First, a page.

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Facebook Ads makes a flashy debut in New York

The much-anticipated advertising program, unveiled on Tuesday afternoon, allows marketers deep into the connections of the social-networking site.

NEW YORK--Standing in the front of a room packed full of corporate executives, journalists, and representatives from Madison Avenue's biggest advertising companies, on Tuesday afternoon Facebook founder Mark Zuckerberg formally announced the social-networking site's new advertising initiative, an ambitious program deeply rooted in viral trends and "trusted referrals."

Called Facebook Ads, the new program is threefold: advertisers can create branded pages, run targeted advertisements, and have access to intelligence and analytics pertaining to the site's more than 50 million users. Partners can participate in all three components of Facebook Ads, or a combination of them. "When you put this all together, you get some pretty amazing things," Zuckerberg said of the program, which he said took "four months or so" to develop.

Through the branded pages program, advertisers can design custom pages with information, content, and custom applications--"any application that was written for users on the Facebook Platform," Zuckerberg explained. Facebook users can sign up as "fans" of that brand, install branded applications, and other activities that will all show up in their profiles' "mini feeds" and on the "news feeds" that are broadcast to their friends lists.

"When people engage your page on Facebook, that's going to spread information about your brand virally through the social graph," Zuckerberg said. "It becomes a trusted referral."

And with a "Beacon" application, this can connect to advertisers' external homepages, which Zuckerberg demonstrated by pretending to sell a pair of Adidas sandals (his trademark, which he had notably forsaken for a pair of closed-toed shoes during Tuesday's announcement) on eBay; a Facebook window popped up and asked if he wanted to share news of the sale on his Facebook profile.

Additionally, Facebook has unveiled targeted advertisements that will allow marketers to target by any information inside Facebook profiles, from relationship status to favorite television shows. Zuckerberg demonstrated the interface by targeting a hypothetical running shoe ad toward women aged 18 to 30 in New York who have listed "running" among their interests.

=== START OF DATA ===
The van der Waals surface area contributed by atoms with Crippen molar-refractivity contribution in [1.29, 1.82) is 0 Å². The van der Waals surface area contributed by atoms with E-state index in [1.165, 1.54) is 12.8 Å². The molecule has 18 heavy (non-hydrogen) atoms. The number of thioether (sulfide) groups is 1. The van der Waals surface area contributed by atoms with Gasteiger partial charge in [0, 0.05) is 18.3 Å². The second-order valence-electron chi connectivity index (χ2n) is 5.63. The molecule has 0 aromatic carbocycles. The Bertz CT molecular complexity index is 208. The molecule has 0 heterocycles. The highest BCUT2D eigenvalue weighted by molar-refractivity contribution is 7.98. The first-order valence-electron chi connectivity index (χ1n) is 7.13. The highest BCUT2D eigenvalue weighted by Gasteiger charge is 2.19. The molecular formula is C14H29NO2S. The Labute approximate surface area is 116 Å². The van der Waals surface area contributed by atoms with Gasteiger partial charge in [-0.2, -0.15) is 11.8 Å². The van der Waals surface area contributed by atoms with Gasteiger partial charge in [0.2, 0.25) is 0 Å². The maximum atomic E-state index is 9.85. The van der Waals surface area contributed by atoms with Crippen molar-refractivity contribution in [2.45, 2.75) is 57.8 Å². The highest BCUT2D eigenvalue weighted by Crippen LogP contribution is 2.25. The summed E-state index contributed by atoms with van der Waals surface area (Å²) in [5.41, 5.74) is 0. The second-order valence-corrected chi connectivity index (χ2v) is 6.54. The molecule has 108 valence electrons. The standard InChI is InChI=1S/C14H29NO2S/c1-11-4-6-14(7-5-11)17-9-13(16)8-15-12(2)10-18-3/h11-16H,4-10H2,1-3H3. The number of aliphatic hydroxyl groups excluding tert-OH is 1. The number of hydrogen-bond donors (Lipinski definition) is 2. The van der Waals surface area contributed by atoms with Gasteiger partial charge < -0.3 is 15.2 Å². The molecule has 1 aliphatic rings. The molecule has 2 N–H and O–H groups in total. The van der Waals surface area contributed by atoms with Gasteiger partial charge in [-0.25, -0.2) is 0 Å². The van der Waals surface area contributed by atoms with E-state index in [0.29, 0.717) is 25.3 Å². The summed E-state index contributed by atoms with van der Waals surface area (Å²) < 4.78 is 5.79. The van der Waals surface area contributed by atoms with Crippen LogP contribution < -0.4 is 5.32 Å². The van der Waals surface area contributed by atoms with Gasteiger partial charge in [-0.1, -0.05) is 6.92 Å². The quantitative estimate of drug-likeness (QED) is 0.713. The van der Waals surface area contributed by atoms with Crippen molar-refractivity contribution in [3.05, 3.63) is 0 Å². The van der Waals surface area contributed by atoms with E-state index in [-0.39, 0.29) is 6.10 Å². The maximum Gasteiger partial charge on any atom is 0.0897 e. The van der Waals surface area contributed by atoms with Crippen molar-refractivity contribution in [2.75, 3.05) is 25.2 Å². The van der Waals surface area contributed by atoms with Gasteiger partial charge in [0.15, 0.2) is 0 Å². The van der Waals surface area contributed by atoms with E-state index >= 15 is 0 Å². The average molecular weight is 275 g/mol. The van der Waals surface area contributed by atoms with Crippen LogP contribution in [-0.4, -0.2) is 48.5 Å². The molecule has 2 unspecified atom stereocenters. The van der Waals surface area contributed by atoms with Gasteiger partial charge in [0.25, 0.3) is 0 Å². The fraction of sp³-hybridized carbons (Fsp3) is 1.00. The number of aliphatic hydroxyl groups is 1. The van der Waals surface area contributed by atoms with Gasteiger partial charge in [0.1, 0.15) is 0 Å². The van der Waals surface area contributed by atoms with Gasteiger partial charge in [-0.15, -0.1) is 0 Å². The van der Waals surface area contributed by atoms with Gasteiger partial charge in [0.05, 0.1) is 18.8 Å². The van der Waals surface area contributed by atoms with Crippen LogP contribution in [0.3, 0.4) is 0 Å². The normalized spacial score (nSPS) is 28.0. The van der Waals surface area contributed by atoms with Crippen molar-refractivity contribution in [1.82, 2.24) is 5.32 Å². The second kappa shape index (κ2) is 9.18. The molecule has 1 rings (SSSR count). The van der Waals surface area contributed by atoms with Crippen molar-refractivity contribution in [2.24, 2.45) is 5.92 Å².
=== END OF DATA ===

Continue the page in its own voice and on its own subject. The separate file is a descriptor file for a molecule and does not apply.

"With this interface, you'll be able to target exactly the people that you want," Zuckerberg said. "This is some really powerful stuff, and nothing like this has ever been seen before."

Finally, Zuckerberg showed how Facebook Ads will also give advertisers access to tracking and analytics information about exactly who they're reaching and what kind of trends are appearing all over the site. "As you run ads on Facebook, you'll be able to see the exact mindshare that your brand is getting."

He assured the audience that this will not compromise members' personal privacy in any way. "No direct personally identifiable information is ever shared back with marketers," he explained.

Facebook Ads, which officially launch Tuesday night, will be accessible through the company's sales team as well as through an online "self-service assistant." Launch partners, which had been rumored to be limited to a select nine or ten, include The New York Times Co., Blockbuster, CondeNet, General Motors, STA Travel, Fandango, CollegeHumor, Joost, Six Apart, Coke, Sony BMG, Verizon, and several dozen others.

The unveiling of Facebook's advertising program was hotly anticipated, with rumors flying around for weeks about exactly how the fast-growing company would tackle the tough issue of how to advertise on a social network--where people go to "poke" their friends, not search for new products to buy.

But last month, Microsoft announced that it had purchased a $240 million stake in Facebook, valuing the young company at $15 billion, with the intention of expanding its existing advertising partnership. Then, Facebook saw some of its thunder stolen last week, when Google revealed its OpenSocial initiative largely to counteract Facebook's momentum, and rival announced a targeted advertising initiative of its own.

But that wouldn't dampen Zuckerberg's enthusiasm. In his well-rehearsed keynote address, reminiscent of Steve Jobs' legendary Apple product unveilings, the 23-year-old CEO explained that "we are in a time in history where more information is available and people are more connected than they have ever been before."

He repeatedly described Facebook Ads as a revolution in marketing. In the last century, he explained, the cost of communication was vastly higher than it is now, and media channels were only available on a macro level. "In the next hundred years, information isn't just going to be pushed out to people. It's going to be shared across the billions of connections that people already have," Zuckerberg said. "Pushing out your message isn't enough anymore."